Ross Melnick, The Emergence of Convergence: Intermediality and the Convergence of Film, Broadcasting, and Music Publishing and Recording in the 1920s

4–5:30 pm

Anthony Vidler, The Promenade Architecturale: Space and Movement in 1930s Modernism from Eisenstein to Le Corbusier

7–8:45 pm

Paolo Cherchi Usai, The Unbearable Lightness of Canon: Silent Comedies in the 1920s

Pass the Gravy (Fred L. Guiol, 1928)
Springtime Saps (Les Goodwin, 1927)
Should Men Walk Home? (Leo McCarey, 1927)
Judith Rosenberg on Piano

Saturday, Feb 26th

9–11 am

Mobilizing the Archive: Projectors, Exhibitors, Industries

Plenary Roundtable

Haidee Wasson, Suitcase Cinema: The Case of the Portable Film Projector

Dino Everett, Old Dog New Tricks: Using 9.5mm films to revisit the final films of Vitagraph

Masaki Daibo, Umbilical links or discontinuities—Reconsidering the Early Japanese Sound Cinema in terms of Phonofilms

Kim Tomadjoglou, Itinerant Exhibitors Felix and Edmundo Padilla

David Wood, Sound, Colour and Intertitles in Silent Black and White Films: On Originality and Performance in 1920s Mexican Cinema

Jan-Christopher Horak, The Czech Film Industry in the 1920s: Questioning National Cinema

11:30 am–1 pm

Film Artistry and Multimedia Practice

Tami Williams, The Musicality of Gesture in the Cinema of Germaine Dulac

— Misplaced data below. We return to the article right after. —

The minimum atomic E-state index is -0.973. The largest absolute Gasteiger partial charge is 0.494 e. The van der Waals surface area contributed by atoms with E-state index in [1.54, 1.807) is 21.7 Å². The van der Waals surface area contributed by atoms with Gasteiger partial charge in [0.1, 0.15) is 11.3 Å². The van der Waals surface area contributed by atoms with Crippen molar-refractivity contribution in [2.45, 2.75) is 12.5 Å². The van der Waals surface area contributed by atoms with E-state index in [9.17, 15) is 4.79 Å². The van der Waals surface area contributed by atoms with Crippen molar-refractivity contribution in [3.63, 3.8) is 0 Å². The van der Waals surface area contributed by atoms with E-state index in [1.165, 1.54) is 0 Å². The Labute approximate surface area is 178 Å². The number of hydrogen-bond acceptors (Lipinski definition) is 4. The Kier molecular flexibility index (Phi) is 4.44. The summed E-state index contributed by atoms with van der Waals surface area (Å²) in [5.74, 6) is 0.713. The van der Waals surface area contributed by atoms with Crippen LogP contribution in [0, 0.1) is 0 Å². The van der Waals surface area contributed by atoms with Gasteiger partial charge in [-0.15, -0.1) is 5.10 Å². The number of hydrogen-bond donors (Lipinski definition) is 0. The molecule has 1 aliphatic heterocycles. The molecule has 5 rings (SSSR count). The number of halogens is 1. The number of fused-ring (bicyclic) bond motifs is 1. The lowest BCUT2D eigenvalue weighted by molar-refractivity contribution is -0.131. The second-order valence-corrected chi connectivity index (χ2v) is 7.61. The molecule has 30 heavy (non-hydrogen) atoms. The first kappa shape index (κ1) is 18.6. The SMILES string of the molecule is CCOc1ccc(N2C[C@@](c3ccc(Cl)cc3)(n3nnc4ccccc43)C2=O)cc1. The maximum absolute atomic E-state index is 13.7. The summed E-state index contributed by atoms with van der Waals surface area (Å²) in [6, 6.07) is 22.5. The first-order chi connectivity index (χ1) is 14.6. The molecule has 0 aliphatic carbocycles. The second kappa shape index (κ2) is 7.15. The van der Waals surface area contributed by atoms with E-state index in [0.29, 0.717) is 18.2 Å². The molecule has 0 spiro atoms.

Oksana Bulgakowa, Eisenstein as multimedia artist, Peter Greenaway as his curator

Lucy Fischer, La Roue (The Rail), Silent Cinema and the “Wheels of Consciousness”

Theory, Performance, Fantasy

Johannes von Moltke, Classical Film Theory: A Novel

Jason McGrath, From Semiosis to Mimesis: Performance in Chinese Drama and Film Theory of the 1920s

Doron Galili & Yuri Tsivian, The Skybook: A Ubiquitous Media Fantasy

2:30–4 pm

Intermediary Zones: Film and the Avant-Gardes

Jennifer Wild, Reproductive Reception: The case of Francis—Marcel

Diane Wei Lewis, Words on Film: Avant-Garde Artist Murayama Tomoyoshi in “The Film Age”

Michael Cowan, The Moving Surface of Design: Abstraction and the Weimar Advertising Film

Sound, Aesthetics, Technology

Michael Raine, The limits of silent cinema: Ozu Yasujiro and the “neo-film sans silence”

Anupama Kapse, Song and Dance in the Indian Silent Film

Rob King, Stultification and Sensation: The Impact of Sound on the American Slapstick Tradition, 1928–1929

4:30–6:30 pm

Thomas Elsaesser, Cinema Across Media: Expanding the Avant-Garde beyond the Political Divide

Plenary Roundtable:
Thomas Elsaesser, Tom Gunning, Gertrud Koch, Paolo Cherchi Usai, Anthony Vidler

Well, that’s a heady line-up of speakers and subjects, while showing that silent film conferences are always going to have a clear advantage over any other kind of academic conference because you can get to do something like screening Pass the Gravy. It shows how dynamic the field is these days, and how much rich and genuinely international work is going, particularly looking at the interconnections between cinema and other media with which it always was so closely intertwined.

The conference site has details of speakers, locations, registration (it’s all free) and accommodation. It looks like the major event it has set out to be, and it will be very interesting to see what outputs derive from the conference and whether it does become the first in a series. If any Bioscopist is going to the conference and can report on some or all of it, do get in touch. I certainly wish I could be there – but I can’t.